Book: ‘Dune’ by Frank Herbert

This Hugo and Nebula Award winner tells the sweeping tale of a desert
planet called Arrakis, the focus of an intricate power struggle in a
byzantine interstellar empire. Arrakis is the sole source of Melange,
the “spice of spices”. Melange is necessary for interstellar travel and
also grants psychic powers and longevity, so whoever controls it wields
great influence.The troubles begin when stewardship of Arrakis is transferred by the Emperor from the Harkonnen Noble House to House Atreides. The Harkonnens don’t want to give up their privilege, though, and through sabotage and treachery they cast young Duke Paul Atreides out into the planet’s harsh environment to die.

(from Amazon).

How do you describe such as an epic tome of brilliance? What can you really say about this book that hasn’t be said before (in much better way) by many more people? Perhaps I should leave my review as a one liner with “epic tome of brilliance” as really there isn’t anything else I can say.

Read this book. The world created is beautiful with a real sense of existence, the concept of ‘spice’ is genius and you can’t fault the characters with such a rich back history.

I am really looking forward to reading the next few books.



  1. Marius

    Dune is one of my all-time faves, and between paperbacks and the audio books I must have read it a dozen times. The sequels vary in quality. Dune: Messiah is the weakest, but it’s also the shortest, and you have to get through it to get to Children of Dune and God Emperor of Dune which are both worthy decendants of Dune. After that it gets dodgy. I read Heretics of Dune but never got any further. A few years ago Frank Herbert’s son found all of Frank’s notes and back stories in a safe deposit box and set about to write a series of prequels that explain a lot of what happens in Dune, and I highly recommend them as well.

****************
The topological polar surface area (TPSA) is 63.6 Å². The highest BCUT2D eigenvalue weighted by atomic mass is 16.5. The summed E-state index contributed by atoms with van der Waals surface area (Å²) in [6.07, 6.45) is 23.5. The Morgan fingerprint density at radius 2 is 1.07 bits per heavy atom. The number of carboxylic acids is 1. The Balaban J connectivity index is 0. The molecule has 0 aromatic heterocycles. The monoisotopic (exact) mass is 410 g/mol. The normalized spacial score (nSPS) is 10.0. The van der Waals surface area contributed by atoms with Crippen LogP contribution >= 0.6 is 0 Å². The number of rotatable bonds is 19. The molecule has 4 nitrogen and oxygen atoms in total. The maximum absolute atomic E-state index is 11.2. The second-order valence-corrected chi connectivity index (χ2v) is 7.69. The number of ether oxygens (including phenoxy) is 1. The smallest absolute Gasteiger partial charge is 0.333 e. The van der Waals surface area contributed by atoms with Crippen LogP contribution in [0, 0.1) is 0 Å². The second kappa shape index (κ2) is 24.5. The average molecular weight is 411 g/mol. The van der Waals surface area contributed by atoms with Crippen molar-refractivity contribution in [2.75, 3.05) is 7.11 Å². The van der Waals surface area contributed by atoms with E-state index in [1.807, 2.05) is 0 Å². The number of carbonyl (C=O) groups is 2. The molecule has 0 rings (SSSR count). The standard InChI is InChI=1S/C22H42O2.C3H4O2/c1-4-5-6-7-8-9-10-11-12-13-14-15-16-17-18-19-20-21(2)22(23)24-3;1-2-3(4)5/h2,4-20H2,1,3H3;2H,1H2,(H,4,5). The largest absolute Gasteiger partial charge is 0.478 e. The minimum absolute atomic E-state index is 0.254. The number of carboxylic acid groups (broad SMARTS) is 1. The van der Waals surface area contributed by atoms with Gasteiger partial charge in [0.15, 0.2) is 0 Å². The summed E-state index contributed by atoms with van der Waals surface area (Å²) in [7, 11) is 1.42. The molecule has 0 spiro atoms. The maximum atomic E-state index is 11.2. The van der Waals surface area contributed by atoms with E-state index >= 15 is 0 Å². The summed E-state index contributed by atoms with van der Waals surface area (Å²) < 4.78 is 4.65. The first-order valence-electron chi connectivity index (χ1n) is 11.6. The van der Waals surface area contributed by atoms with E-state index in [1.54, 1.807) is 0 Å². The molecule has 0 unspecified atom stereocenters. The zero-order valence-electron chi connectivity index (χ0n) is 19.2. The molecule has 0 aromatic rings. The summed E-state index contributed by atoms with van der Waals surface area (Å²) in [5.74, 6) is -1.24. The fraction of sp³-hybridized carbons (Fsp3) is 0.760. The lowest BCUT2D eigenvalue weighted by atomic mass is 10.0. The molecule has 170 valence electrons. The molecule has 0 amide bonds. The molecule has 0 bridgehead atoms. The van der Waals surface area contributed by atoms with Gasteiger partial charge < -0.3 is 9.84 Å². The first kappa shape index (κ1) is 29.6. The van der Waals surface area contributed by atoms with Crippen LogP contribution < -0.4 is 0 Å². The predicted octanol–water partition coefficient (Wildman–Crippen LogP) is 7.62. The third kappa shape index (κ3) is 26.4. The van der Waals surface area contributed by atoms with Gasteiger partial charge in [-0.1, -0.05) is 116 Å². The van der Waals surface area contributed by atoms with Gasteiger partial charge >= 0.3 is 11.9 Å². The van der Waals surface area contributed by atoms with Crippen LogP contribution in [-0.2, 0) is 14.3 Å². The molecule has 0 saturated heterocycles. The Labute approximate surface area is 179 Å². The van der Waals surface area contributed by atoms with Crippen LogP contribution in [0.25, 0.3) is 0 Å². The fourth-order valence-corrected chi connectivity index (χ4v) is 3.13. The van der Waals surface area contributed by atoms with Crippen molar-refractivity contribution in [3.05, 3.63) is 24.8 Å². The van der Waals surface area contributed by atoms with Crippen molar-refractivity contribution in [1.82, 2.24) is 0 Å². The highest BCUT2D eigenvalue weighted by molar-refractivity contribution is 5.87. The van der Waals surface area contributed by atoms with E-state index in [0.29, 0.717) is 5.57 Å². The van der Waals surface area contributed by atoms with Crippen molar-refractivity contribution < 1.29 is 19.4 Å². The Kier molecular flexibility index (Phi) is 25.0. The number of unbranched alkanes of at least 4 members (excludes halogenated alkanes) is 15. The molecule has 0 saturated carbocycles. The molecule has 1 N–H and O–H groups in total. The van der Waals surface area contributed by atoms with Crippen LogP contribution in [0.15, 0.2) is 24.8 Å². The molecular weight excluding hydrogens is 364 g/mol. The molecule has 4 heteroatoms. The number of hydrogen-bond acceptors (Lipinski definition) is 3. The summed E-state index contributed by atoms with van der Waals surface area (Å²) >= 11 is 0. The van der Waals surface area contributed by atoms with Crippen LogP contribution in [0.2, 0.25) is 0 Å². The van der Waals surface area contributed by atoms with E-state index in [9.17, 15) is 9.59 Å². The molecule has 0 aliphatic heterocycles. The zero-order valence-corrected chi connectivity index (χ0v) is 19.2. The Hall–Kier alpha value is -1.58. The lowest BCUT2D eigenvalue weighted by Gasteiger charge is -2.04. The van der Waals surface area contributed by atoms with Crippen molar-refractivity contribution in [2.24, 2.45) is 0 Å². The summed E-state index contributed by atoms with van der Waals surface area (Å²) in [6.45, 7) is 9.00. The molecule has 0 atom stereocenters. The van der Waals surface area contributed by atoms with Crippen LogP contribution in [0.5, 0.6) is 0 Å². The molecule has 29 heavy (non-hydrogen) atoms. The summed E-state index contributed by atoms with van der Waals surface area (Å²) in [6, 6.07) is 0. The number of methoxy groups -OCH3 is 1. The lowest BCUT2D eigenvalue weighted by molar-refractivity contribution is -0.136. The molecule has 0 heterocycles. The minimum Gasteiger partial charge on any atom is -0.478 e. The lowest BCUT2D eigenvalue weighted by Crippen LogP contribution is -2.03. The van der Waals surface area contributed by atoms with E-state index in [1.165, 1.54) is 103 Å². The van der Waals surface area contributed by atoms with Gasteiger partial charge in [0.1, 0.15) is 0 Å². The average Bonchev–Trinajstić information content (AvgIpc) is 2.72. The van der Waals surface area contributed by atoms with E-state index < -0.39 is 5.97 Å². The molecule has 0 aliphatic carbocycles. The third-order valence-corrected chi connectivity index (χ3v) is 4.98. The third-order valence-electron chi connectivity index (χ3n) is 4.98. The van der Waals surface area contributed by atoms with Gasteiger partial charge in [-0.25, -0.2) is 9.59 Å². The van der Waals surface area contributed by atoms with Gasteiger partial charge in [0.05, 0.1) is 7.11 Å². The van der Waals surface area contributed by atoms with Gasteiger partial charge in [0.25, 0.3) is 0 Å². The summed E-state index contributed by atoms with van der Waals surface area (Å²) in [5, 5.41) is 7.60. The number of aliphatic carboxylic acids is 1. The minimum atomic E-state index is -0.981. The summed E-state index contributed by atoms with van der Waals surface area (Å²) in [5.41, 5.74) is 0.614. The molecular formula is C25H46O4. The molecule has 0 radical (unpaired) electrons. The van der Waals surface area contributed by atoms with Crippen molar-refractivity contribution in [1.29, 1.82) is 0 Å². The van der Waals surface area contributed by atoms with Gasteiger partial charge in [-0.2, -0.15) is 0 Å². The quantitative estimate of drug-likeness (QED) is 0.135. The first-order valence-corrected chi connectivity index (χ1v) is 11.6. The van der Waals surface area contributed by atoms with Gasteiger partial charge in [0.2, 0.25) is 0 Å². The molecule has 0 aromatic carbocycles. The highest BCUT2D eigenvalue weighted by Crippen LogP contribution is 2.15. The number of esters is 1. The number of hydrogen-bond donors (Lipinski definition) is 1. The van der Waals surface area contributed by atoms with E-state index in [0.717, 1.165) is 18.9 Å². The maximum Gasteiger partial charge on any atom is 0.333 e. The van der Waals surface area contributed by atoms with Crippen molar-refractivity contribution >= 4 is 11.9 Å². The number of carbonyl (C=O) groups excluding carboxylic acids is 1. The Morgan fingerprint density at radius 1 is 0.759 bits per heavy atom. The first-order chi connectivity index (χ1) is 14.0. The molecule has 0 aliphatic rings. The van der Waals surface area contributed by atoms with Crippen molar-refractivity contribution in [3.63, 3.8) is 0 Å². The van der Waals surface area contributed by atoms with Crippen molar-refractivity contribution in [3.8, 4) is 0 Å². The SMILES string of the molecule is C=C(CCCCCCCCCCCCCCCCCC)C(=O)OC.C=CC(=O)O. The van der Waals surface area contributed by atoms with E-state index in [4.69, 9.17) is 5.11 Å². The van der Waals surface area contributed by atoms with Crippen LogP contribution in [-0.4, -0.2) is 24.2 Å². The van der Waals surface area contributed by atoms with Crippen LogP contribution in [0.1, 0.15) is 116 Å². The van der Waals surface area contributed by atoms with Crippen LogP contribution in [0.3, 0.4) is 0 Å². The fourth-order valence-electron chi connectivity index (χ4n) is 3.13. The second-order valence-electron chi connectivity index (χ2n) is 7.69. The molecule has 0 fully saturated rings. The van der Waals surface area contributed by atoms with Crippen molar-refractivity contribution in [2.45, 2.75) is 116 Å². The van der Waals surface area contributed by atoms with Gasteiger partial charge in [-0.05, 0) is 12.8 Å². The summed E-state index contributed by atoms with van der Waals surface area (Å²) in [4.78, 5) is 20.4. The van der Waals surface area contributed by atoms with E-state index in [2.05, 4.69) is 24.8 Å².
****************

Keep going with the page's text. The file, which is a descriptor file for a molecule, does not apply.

2. Marius

    Have you heard about this?

    Frank Herbert’s Dune ended with Paul Muad’Dib in control of the planet Dune. Herbert’s next Dune book, Dune Messiah, picked up the story several years later after Paul’s armies had conquered the galaxy. But what happened between Dune and Dune Messiah? How did Paul create his empire and become the Messiah? Following in the footsteps of Frank Herbert, New York Times bestselling authors Brian Herbert and Kevin J. Anderson are answering these questions in Paul of Dune.

    The Muad’Dib’s jihad is in full swing. His warrior legions march from victory to victory. But beneath the joy of victory there are dangerous undercurrents. Paul, like nearly every great conqueror, has enemies–those who would betray him to steal the awesome power he commands. . . .

    And Paul himself begins to have doubts: Is the jihad getting out of his control? Has he created anarchy? Has he been betrayed by those he loves and trusts the most? And most of all, he wonders: Am I going mad?

    Paul of Dune is currently scheduled for publication by Tor Books on September 16, 2008.

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